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PARK CITY, Utah (Reuters) - The Sundance Film Festival reached its halfway mark on Tuesday with the outlook brightening for independent moviemakers, numerous business deals closing and audiences buzzing about this year's movies.
The change in 2011 is striking compared to recent years when investor money pulled out of the market and companies shuttered amid the global recession. But this year, new players and an optimistic mood have led to a string of deals on titles including "My Idiot Brother," "Like Crazy" and "Margin Call."
More important for the thousands attending Sundance in Park City, Utah, east of Salt Lake City, is that many films such as "Circumstance," "Higher Ground," "Cedar Rapids" and documentary "Miss Representation" are stirring conversation, causing audiences to think and even laugh -- a lot.
"I've heard less about parties this year, and more about movies," said Miguel Arteta, director of comedy "Cedar Rapids," which hits U.S. theaters on February 11.
Arteta knows well how to gauge the festival's mood. Sundance gave him his start back in 1997 with "Star Maps." His later films like "Chuck & Buck" and "The Good Girl" have played here and done well with critics or at box offices.
Sundance, which is backed by Robert Redford's Sundance Institute for filmmaking, is the top event for U.S. independent movies. Directors, writers, actors, producers and others come here to watch some 120 feature films from around the world that screen during the 10-day festival that began on January 20.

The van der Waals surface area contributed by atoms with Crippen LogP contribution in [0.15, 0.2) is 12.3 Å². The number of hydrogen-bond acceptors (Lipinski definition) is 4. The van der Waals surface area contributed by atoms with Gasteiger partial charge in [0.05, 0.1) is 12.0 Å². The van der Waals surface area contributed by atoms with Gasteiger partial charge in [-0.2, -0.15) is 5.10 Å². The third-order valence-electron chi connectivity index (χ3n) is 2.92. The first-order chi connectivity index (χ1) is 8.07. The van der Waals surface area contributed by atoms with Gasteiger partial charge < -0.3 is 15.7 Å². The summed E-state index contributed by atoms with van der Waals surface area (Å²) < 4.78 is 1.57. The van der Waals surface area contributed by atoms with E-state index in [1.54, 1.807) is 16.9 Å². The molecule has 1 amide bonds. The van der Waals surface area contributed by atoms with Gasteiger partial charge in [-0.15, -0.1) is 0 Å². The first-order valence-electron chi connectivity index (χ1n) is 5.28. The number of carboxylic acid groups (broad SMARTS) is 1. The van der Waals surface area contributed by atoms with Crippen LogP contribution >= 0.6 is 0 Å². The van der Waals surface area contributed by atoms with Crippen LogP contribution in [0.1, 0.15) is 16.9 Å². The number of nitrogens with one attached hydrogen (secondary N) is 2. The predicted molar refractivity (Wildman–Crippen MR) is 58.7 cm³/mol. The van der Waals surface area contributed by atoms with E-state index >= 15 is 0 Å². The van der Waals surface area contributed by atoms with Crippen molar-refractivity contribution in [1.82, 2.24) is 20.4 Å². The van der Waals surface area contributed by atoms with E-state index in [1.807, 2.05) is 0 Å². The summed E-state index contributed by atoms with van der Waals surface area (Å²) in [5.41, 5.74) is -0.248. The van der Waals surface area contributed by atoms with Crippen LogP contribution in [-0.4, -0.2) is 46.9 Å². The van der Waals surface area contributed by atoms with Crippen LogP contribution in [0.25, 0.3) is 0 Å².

Over the years, Sundance and the market that takes place on its sidelines have grown spectacularly. But with success came a financial bubble that burst starting around early 2008.
Box office and critical success of 1990s films like Edward Burns' "The Brothers McMullen" fueled a speculative market well into the 2000s. Investors were chasing the next big, low-budget hit such as 2006's "Little Miss Sunshine." Made for around $8 million, it took in more than $100 million at theaters worldwide.
But looking for a "McMullen" or "Sunshine" led to a glut of indie movies. Many failed to make money and investors left.
This year, the market has rebounded. "Fewer movies being made in recent years has opened up slots in distributors' schedules," said Glen Basner, chief of producer and distributor FilmNation Entertainment.
Some of this year's higher-profile deals include The Weinstein Co's acquisition of Paul Rudd comedy "My Idiot Brother," which showbiz website Deadline Hollywood reported was picked up for a minimum guarantee of $6 million to $7 million.
Paramount Pictures put its arms around romance "Like Crazy" for a sum said to be around $4 million. Roadside Attractions and Lionsgate partnered on financial film "Margin Call."
Fox Searchlight pocketed coming-of-age story "Homework" and drama "Martha Marcy May Marlene," as well as the ability to make an English-language version of "The Bengali Detective."
But as important as the economics are, the movies have to be good, and at Sundance 2011, that has been the case, Basner and several others said. The run of success started with opening night documentary "Sing Your Song," Irish drama "The Guard," and lesbian coming out story, "Pariah."
"Circumstance," about two Iranian teenagers in a dangerous love affair, has wowed some audiences, as has actress Vera Farmiga's directing debut "Higher Ground," about the religious journey of a woman.
Documentary "Miss Representation," which looks at the way women are presented in the media, similarly has caused people to pause, reflect and talk about its subject.
Sundance 2011 wraps on January 30, following a ceremony where awards are given out one night before.
Reporting by Bob Tourtellotte, editing by Christine Kearney